When I walked across the finish line – cyclists must dismount before doing so – and toward the volunteer who handed me my medal, my eyes were starting to well up. I knew Dad was there more than previous tours. I thanked the volunteer for my medal, glanced at it for a second, gave the medal a little peck then thrust it skyward and said, “For you, Dad.”
Somewhere I know he’s smiling back at me.
With the sentimental stuff out of the way, let’s move on to a few not-so-serious memories from the event and Health Expo.
It’s not uncommon for people to wear costumes to these events but take a look at this guy dressed in a Robin costume. I saw him before the bike tour outside the Health Expo. I hope he finds Batman.
The mural covering the Long Beach Convention Center was done by famed artist Robert Wyland in 1992.
The VW display had these blank bibs in which you could write a message. I chose to inspire people and get some free advertising at the same time.
Also at the VW display was a photo booth that was powered by two stationary bikes connected to generators. Pretty cool. The problem was that when we entered the booth, I soon realized that Anthony was too short and couldn’t be seen by the camera. I had to lift him a little bit to get him in the picture.
Unfortunately that didn’t work, either.
I wasn’t aware that there would be this giant ad at the bottom and the monitor inside the booth does not compensate for that so all you see is his forehead. Kind of reminds me of that scene from Sixteen Candles.
Fortunately, the booth was moved outside for the marathon and bike tour so I was able to get at least one good shot emailed to me.
After that, I relaxed and cheered on the runners for a bit.
All in all, another excellent day in Shoreline Village and beyond. So will I return for my fourth tour in 2013? You bet I will. And this time I will be coming home with two medals.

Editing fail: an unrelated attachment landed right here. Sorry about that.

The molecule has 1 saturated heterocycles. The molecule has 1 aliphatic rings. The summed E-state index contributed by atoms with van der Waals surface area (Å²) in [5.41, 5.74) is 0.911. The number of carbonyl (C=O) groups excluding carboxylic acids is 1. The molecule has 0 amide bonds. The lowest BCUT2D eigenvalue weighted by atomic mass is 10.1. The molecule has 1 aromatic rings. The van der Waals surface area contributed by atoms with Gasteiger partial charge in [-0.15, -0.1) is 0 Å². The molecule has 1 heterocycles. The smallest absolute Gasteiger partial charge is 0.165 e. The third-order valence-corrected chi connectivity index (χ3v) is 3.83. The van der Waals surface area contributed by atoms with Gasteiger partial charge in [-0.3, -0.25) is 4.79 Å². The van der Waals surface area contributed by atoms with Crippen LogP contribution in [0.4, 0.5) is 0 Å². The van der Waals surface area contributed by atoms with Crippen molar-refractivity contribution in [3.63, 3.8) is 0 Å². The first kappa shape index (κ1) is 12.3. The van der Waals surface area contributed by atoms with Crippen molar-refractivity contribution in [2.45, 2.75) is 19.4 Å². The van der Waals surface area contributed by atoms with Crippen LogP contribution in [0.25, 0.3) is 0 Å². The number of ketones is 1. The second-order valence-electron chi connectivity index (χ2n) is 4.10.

That’s right. For 2013’s event, I have decided to ride in the Bike Tour and run the Forrest Gump “Run Forrest Run” 5k which takes place at 8:30 am, just enough time to transition out of cycling mode and into running. It’ll be a kind of duathlon which is something I’ve been wanting to try. So watch out. Next year I will be wearing two bibs and ready for more action.
The 2012 Long Beach Marathon Bike Tour was once again memorable and continues to be one of the most organized events I’ve done. From registration to finish line it cannot be easier and before I forget, I have to take a moment to thank the volunteers. If not for them, this event would simply not take place. They do an amazing job and give up a lot of their personal time in the process so they need to be recognized, which I did plenty of along the way by pointing, clapping and thanking them as I passed them.
Thanks a million to all volunteers. You rocked!
Another special thanks to all of the spectators along the route who had their cowbells, signs and from what I heard, donut holes for runners. They are also some of the event’s unsung heroes because what they do is important if you are struggling mentally or physically.
As one sign read, “Pain is temporary. Pride is forever.”
Indeed it is. See you in 2013, Long Beach!